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Diagnosing asthma in children

Respiratory paediatrician Professor Adam Jaffe
Photo: Respiratory paediatrician Professor Adam Jaffe
While a diagnosis of asthma is important for children, there’s also increasing concerns surrounding overdiagnosis and overtreatment.


Asthma is a common and chronic long-term lung disease which affects about one in 10 Australian children.

Children with a diagnosis of asthma have sensitive airways in their lungs that react to triggers, such as respiratory infections, cigarette or bushfire smoke, allergies, a change in temperature, high emotions and particular medicines.

These triggers can cause flare-ups where the muscles around the airways compress, the airways swell and become narrow while getting thick with mucus, making it more difficult for the child to breathe.

People can develop asthma at any stage throughout their life. The signs or symptoms of asthma may come on gradually or suddenly.
Researchers are working to understand the causes of asthma, and are examining links between genetics and environmental factors.

There is no cure for the condition but in children with an asthma diagnosis, their asthma can be well controlled. Children can lead a healthy, normal life through managing their asthma.

Diagnosing asthma in children

There is no single reliable test and no standardised diagnostic criteria for asthma.

A diagnosis of asthma involves demonstrating excessive variation in lung function combined with respiratory symptoms.

When making a diagnosis of asthma, a GP or a paediatrician will examine a child presenting with symptoms of the condition, such as breathlessness, wheezing, a continuing cough and a tight feeling in the chest.

The doctor will consider the child’s medical history, including whether the child has allergies such as eczema or hay fever and a recurrent or persistent wheeze, conduct a physical examination, and consider other possible causes of the symptoms.

The doctor will also consider tests that support the diagnosis, such as a spirometry test to assess the child’s lung function, and may consider a treatment trial.

A spirometry test involves the child blowing forcefully into a mouthpiece or tube for several seconds, which is connected to a recording device. The spirometer measures the amount of air pushed through the tube, as well as lung capacity and other measurements.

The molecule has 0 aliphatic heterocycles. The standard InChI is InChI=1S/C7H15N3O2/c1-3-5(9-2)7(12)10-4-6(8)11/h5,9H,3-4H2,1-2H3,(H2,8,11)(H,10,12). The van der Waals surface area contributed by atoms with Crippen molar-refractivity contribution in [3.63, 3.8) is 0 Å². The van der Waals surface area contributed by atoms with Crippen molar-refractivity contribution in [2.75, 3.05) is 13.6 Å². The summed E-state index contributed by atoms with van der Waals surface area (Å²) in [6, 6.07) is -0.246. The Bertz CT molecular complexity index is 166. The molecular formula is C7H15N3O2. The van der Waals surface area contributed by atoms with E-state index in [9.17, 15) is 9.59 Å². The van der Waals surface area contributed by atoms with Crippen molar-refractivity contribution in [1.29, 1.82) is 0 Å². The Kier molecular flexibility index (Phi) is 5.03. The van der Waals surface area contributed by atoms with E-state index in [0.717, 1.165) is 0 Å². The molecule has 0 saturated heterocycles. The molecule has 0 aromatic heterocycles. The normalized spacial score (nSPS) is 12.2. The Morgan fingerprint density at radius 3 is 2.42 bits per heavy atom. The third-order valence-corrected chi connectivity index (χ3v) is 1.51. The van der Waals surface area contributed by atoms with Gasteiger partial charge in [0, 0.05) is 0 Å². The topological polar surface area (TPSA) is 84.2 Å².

Adam Jaffé is a Professor of Paediatrics at the University of New South Wales, a respiratory paediatrician at the Sydney Children’s Hospital, a member of Asthma Australia’s medical and scientific advisory committee and he helped write the National Asthma Council Australia’s Australian Asthma Handbook, which outlines national guidelines for asthma management.

“With every child that presents to the doctor, one would take a proper history, and you ask about the triggers, what the symptoms look like and there are a few clues on examining a child - the shape of their chest, and whether they’re sick at the time or they’re wheezing,” he says.

“In those aged over five, you should do lung function testing and look at the response to something like a reliever, to measure the response before and after.

“In older children, we can actually do a challenge test where they inhale a substance to try and make them wheeze, which helps with the diagnosis.

“Once you think you’ve got the diagnosis of asthma, then it will be about trying this medicine to see if it actually improves and relieves your symptoms or improves your lung function if it’s abnormal.”

Diagnostic challenges

It can be incredibly difficult to diagnose asthma with certainty in children under five. Young children are unable to perform the lung test to acceptable standards while wheezing and coughing are common in this age group.

There are many causes for coughing and wheezing, and a wheeze does not automatically mean a child has asthma.